But rugby Coach Vitale likes what he is seeing: a team that may have to be taught the game, but not how to play it. Things like courage, discipline, determination and dedication are already a part of their skills set as a result of their military service.
For example, when the pitch was in development and a sprinkler system was scheduled for installation, the entire team spent hours on the field, removing the original sprinkler heads that had been installed during the erosion project only to reattach them – again by hand weeks later – because it saved money, and the wanted to stretch every dollar. But they didn’t stop there.
“One day, I looked out my office window and saw the entire team struggling to put up the goal posts,” said Tetyana Quiles. “They didn’t have a crane or a lift or any kind of mechanical help. They just worked together to figure it out. It’s just part of what we do as a new university,” she concluded. ”We find a way.”
As with most things, finding a way has been made significantly easier by the generosity of donors – Bruce Whitis of Killeen, Steve and Mary Hanik of Florence, and Ted Paup of Ft. Worth – each of whom recognized the innovative spirit of this upstart club sports team as something that might just prove itself to be the cornerstone of a significant athletic program in the future.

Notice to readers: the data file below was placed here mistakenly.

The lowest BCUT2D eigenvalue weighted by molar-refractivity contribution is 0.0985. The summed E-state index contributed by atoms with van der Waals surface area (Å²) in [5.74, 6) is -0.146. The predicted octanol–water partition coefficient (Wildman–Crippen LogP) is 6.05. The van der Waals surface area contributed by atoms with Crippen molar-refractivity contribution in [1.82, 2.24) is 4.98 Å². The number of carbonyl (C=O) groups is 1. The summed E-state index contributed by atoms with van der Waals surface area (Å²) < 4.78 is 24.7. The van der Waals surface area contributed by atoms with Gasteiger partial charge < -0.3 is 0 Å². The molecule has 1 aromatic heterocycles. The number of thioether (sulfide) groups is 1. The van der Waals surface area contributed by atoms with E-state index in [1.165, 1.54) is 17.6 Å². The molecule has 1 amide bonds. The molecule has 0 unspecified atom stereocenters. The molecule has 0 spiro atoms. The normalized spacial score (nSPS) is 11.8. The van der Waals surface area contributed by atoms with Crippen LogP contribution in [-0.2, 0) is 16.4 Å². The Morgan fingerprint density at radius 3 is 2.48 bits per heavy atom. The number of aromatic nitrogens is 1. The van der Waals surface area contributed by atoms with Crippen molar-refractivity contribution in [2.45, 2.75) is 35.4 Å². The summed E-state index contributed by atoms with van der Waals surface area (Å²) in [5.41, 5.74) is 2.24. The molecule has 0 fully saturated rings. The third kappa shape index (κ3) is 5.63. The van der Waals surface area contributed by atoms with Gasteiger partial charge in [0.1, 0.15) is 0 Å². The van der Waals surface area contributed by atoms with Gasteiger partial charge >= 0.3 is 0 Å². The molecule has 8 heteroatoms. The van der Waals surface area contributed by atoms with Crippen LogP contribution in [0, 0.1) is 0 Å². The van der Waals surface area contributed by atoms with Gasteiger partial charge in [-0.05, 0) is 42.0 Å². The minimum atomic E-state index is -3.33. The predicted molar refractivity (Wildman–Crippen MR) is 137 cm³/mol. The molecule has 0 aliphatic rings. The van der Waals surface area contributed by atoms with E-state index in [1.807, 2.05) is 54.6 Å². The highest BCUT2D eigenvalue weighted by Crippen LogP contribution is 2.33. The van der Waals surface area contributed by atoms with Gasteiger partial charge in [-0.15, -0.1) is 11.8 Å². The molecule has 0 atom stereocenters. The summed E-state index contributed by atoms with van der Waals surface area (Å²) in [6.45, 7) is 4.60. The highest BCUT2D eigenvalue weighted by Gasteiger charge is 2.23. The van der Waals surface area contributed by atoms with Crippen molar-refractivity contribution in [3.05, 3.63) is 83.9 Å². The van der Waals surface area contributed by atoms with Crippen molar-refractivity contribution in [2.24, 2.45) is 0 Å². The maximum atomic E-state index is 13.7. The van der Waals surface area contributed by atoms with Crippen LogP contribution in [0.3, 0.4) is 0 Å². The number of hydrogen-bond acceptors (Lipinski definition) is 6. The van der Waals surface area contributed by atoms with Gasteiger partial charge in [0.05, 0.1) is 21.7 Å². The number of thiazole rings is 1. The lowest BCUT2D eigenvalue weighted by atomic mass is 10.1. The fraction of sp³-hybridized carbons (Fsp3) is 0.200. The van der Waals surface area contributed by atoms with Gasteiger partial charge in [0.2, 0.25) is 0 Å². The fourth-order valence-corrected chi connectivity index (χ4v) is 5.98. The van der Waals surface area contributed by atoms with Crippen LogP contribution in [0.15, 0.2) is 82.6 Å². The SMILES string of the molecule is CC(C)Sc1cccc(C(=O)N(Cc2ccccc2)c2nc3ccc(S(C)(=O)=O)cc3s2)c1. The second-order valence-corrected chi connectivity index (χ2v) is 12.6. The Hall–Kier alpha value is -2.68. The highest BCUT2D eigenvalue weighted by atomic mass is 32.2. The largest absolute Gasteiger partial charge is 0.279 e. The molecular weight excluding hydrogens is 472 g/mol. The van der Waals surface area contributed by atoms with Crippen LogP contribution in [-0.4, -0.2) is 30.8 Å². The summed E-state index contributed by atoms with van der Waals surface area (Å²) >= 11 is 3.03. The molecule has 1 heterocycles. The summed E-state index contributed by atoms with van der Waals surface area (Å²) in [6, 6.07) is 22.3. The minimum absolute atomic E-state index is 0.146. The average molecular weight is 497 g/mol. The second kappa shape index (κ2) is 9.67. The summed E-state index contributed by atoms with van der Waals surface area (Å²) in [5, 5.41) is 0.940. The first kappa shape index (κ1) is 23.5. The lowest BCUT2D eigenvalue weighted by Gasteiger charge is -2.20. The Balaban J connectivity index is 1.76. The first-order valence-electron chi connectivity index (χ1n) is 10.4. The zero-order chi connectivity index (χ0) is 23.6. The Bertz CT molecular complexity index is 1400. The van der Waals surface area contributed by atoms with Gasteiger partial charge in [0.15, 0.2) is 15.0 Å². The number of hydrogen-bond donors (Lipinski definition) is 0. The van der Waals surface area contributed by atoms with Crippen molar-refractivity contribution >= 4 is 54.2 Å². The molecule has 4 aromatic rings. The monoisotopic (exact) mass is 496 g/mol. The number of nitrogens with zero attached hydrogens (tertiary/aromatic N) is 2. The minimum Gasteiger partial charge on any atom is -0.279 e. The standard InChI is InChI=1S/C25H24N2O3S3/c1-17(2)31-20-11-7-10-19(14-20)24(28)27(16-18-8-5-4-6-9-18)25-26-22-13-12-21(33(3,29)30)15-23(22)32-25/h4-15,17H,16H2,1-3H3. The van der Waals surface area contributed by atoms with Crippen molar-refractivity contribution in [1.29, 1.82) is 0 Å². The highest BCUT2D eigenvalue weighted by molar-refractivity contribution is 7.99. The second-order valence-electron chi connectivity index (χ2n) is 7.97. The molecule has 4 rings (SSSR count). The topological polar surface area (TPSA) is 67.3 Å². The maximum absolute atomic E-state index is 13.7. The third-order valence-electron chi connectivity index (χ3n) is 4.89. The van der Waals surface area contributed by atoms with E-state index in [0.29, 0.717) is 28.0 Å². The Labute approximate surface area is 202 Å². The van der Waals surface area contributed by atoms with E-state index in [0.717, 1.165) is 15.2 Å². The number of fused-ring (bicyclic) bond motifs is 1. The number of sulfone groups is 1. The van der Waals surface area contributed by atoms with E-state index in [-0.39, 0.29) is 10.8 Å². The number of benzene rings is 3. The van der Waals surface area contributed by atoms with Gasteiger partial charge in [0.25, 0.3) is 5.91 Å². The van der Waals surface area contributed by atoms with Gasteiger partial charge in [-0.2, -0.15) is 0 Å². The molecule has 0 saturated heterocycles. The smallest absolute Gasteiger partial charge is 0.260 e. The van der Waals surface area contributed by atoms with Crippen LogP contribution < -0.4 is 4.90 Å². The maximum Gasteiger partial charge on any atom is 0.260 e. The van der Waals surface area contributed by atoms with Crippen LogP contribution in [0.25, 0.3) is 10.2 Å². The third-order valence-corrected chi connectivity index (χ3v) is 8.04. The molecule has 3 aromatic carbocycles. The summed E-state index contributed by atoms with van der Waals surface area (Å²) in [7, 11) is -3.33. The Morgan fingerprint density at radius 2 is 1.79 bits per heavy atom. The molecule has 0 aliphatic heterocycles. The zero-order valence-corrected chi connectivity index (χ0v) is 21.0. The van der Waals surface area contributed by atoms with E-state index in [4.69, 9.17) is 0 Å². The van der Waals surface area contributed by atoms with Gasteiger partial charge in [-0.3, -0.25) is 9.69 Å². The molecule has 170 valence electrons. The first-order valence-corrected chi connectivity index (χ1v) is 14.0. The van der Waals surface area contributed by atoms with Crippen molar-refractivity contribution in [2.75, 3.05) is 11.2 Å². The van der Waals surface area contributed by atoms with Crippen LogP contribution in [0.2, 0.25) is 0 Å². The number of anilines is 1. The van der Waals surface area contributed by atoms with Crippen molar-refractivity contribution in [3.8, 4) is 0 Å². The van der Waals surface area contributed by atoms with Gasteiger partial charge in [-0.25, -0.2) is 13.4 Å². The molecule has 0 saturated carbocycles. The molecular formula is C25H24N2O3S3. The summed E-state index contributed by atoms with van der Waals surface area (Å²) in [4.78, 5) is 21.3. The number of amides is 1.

Josh Welch, confirms the importance of community, adding, “Mr. Whitis grew up in Killeen and his family has resided here since the 1800’s. The family has a long history of focusing on the quality of life here, and we believe that A&M-Central Texas plays a key role in that. It is an honor for Mr. Whitis to support the university and community by building the field and making the rugby pitch possible. It’s an example of what we can do when we work together to support each other.”
Dr. Tracy Teaff, now retired, couldn’t agree more.
“We not only have a rugby pitch, but we have the newest and possibly best pitch of all the system members, thanks to The Whitis Family,” she noted. “Mr. Whitis, through the generous donation of machinery, materials, men, and time, made possible the literal foundation of the rugby program. Excavation and grading of “the hill” developed the the location for an international size rugby pitch on our campus and a place where students, staff, faculty and community can gather.”
Dr. Marc Nigliazzo, President of Texas A&M University-Central Texas, could not be more proud of the fledgling team than if he’d been numbered among them on the playing field. “A while back, in one of our first competitions a year or so ago, one of the young men walked up to me as I stood on the sidelines, and apologized to me for not winning the tournament that day,” he recalled.
“And I said, ‘Son. You see your competitors out there? Their universities have had rugby teams for decades. Some of them for more than a half century. We’ve only just begun to learn this game, and you have the courage to get out there and play. And you almost won. Don’t you apologize. Not for a thing. You’re the first in a long line of other teams that will follow this one over the years. It’s always hardest when you’re first. We’re proud of you.”